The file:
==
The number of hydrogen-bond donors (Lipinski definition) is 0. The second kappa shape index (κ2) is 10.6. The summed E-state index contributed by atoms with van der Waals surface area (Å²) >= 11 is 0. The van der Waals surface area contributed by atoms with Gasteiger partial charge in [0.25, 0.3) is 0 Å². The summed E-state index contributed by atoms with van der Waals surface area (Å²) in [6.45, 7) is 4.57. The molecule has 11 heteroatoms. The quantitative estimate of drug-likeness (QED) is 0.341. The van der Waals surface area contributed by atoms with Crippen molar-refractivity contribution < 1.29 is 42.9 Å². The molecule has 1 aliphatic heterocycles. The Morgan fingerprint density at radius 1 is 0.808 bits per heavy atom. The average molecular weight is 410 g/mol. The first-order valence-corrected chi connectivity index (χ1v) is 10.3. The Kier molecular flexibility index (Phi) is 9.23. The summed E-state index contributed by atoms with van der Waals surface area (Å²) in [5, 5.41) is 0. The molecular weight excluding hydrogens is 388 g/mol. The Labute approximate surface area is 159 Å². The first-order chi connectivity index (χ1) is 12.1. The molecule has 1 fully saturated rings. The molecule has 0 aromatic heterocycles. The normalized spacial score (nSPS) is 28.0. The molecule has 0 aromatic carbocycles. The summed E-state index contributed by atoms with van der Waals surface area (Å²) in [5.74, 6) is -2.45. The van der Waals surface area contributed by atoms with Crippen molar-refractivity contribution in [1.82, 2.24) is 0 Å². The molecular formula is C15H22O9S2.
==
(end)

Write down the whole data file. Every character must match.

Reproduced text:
The number of hydrogen-bond donors (Lipinski definition) is 0. The second kappa shape index (κ2) is 10.6. The summed E-state index contributed by atoms with van der Waals surface area (Å²) >= 11 is 0. The van der Waals surface area contributed by atoms with Gasteiger partial charge in [0.25, 0.3) is 0 Å². The summed E-state index contributed by atoms with van der Waals surface area (Å²) in [6.45, 7) is 4.57. The molecule has 11 heteroatoms. The quantitative estimate of drug-likeness (QED) is 0.341. The van der Waals surface area contributed by atoms with Crippen molar-refractivity contribution < 1.29 is 42.9 Å². The molecule has 1 aliphatic heterocycles. The Morgan fingerprint density at radius 1 is 0.808 bits per heavy atom. The average molecular weight is 410 g/mol. The first-order valence-corrected chi connectivity index (χ1v) is 10.3. The Kier molecular flexibility index (Phi) is 9.23. The summed E-state index contributed by atoms with van der Waals surface area (Å²) in [5, 5.41) is 0. The molecular weight excluding hydrogens is 388 g/mol. The Labute approximate surface area is 159 Å². The first-order chi connectivity index (χ1) is 12.1. The molecule has 1 fully saturated rings. The molecule has 0 aromatic heterocycles. The normalized spacial score (nSPS) is 28.0. The molecule has 0 aromatic carbocycles. The summed E-state index contributed by atoms with van der Waals surface area (Å²) in [5.74, 6) is -2.45. The van der Waals surface area contributed by atoms with Crippen molar-refractivity contribution in [1.82, 2.24) is 0 Å². The molecular formula is C15H22O9S2.